Monday, August 31, 2009

The Adventurous Life of Alyce

Alyce Mason Walberg

Looking back, Lafayette California and pretty much the entire East Bay, was an ideal place to grow up: three little towns a few miles apart, with even smaller towns scattered around the green meadows and rolling hills. My brother Richie and I could count on swimming as early as June first each year. We could walk, and later bike, to the Park Theater alone when we were very young, then home again in the dark with nothing and no one to be afraid of.

I was the youngest in my family and the only girl at that. My brothers worked for my father from 10 or 11 years old and on. I, on the other hand, was raised to be a wife and mother, as were many girls in those days. I had no chores. My little neighbor girl friend had to rush home from school each day to take the clothes off the line and feed their chickens. I actually coveted my neighbor’s chores. I had no goals; no one had any expectations of me. I pretended a lot. Often on the walk home from school I would pretend I was in a strange town, looking for a hotel. I would find one, of course: my bedroom.

After freshman year at Acalanes I quit school and got married. I wanted my own house to tend, I wanted babies. Most of all, I wanted responsibilities. Boy, did I get ‘em. By age 23 I had four children and was, predictably, divorced. I stumbled around quite a bit, moving a lot to wherever sounded fun, dragging my children along with me. Fortunately, I met my husband, Arlin, who took me on and my kids, too. He raised all of us.

At Acalanes, my first year Spanish teacher was Mr. Donna. He would describe Mexico to the class. He used to say, “Don’t judge Mexico by its border towns. Go deep into Mexico. You will see flowers growing everywhere all year long. You will see beautiful little towns and relaxed, smiling people on burros and working in the fields.” He painted such a lovely picture in my mind and I thank him for that.

Arlin and I suddenly had a small amount of money coming in monthly for a short time. We decided to move to Mexico for awhile. Arlin would try his hand at writing and making jewelry, I would tend to the house as usual and home-school the kids. We lived near Guadalajara in a small town, Ajijic, on the shore of beautiful Lake Chapala, for four years. It was a wonderful peaceful life.

In 1969, the income was about to end and we returned to the United States. Arlin was very sick. He had rheumatic fever as a kid and was always told he would not live to see 40. His main heart valves were defective. I never let myself believe I might lose him one day. We got as far as Los Angeles, then Arlin collapsed. He had heart surgery there, one of the first valve replacement surgeries. He had many strokes after that. He did not work after the strokes. I knew I would have to do something to support us.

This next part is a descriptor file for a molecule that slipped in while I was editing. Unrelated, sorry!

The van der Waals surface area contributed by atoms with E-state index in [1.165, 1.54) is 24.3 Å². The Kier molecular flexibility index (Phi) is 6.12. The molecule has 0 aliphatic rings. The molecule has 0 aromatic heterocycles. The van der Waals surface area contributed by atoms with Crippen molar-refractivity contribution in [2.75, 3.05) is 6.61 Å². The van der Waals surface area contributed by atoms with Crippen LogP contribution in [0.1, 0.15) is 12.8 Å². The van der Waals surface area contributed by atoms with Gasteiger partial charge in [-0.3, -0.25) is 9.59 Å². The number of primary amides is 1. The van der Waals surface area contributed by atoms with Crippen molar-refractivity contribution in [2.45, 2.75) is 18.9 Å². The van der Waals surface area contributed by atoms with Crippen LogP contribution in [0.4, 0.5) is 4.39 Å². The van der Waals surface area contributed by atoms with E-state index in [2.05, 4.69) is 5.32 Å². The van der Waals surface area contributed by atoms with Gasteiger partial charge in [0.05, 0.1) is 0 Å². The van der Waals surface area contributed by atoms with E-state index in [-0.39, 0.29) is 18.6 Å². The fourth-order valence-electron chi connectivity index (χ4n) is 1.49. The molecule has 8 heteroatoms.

I took a typing class at the high school, and went to work for our landlord in his Santa Monica tax office: simple bookkeeping and tax returns. Between my job, and Arlin’s disability payments we were able to save a little money for a down payment on some property. A good friend was looking for country property all over the US and wrote to us, saying, “This is it. Come here to Summit, Oregon.” In 1971, Arlin was able to travel and we moved to Summit. It was, and still is, a beautiful Coast Range mountain settlement of about 500 people. Fir trees, rivers, a grange, community center. We arrived here on my 35th birthday. That was 38 years ago this past June.

I got a job 21 miles away in Corvallis, Oregon at a CPA firm and started college (at age 35!). I got an accounting position at Oregon State University and retired as the accountant for the OSU College of Agricultural Sciences.

There are four houses on my property here in Summit. My kids (Janis 56, Tim 54, Ken 53, and Ron 49) all live here, some with spouses, at this time. I have 3 granddaughters, three grandsons, and two great-granddaughters, all born in Oregon. Arlin passed away and will forever be missed.

I married again but have been single for 10 years. I plan to stay single.

I have been to Mexico many times since we left in 1969. I try to spend winters there on the Pacific Coast in the warm sunshine. I had planned to retire in Mexico, but things don’t always go according to plan.

The words, “Your Life”, have taken on a new meaning for me as I get older. It seems I thought of Life, unconsciously, as something never-ending. We are young for so long that it seems it will go on and on forever. It reminds me of Splash Mountain at Disneyland. You are in the little boat traveling on water and everything is so cute on the sidelines, sweet, happy-go-lucky music is playing, and all of a sudden an overhead vulture says, “Heh, heh, heh. They don’t know what’s coming.” Next thing, you are over the edge, straight down into the water.

Yes, Alyce, “Your Life” has an end. You better get to Mexico and spend some time there while you still have a Life. (I may do that.)

Saturday, August 29, 2009

Wonderful Life of Bill Miller

The Lives of Bill and Mimi Miller

After a Summer of fun in 1954 I moved up North to the little town of Eugene, Oregon and attended the University of Oregon. It was long before the “Animal House” reputation. I studied Marketing within the Business School at the University. I finished my degree in 1958 and was ready to tackle the fascinating world of big business.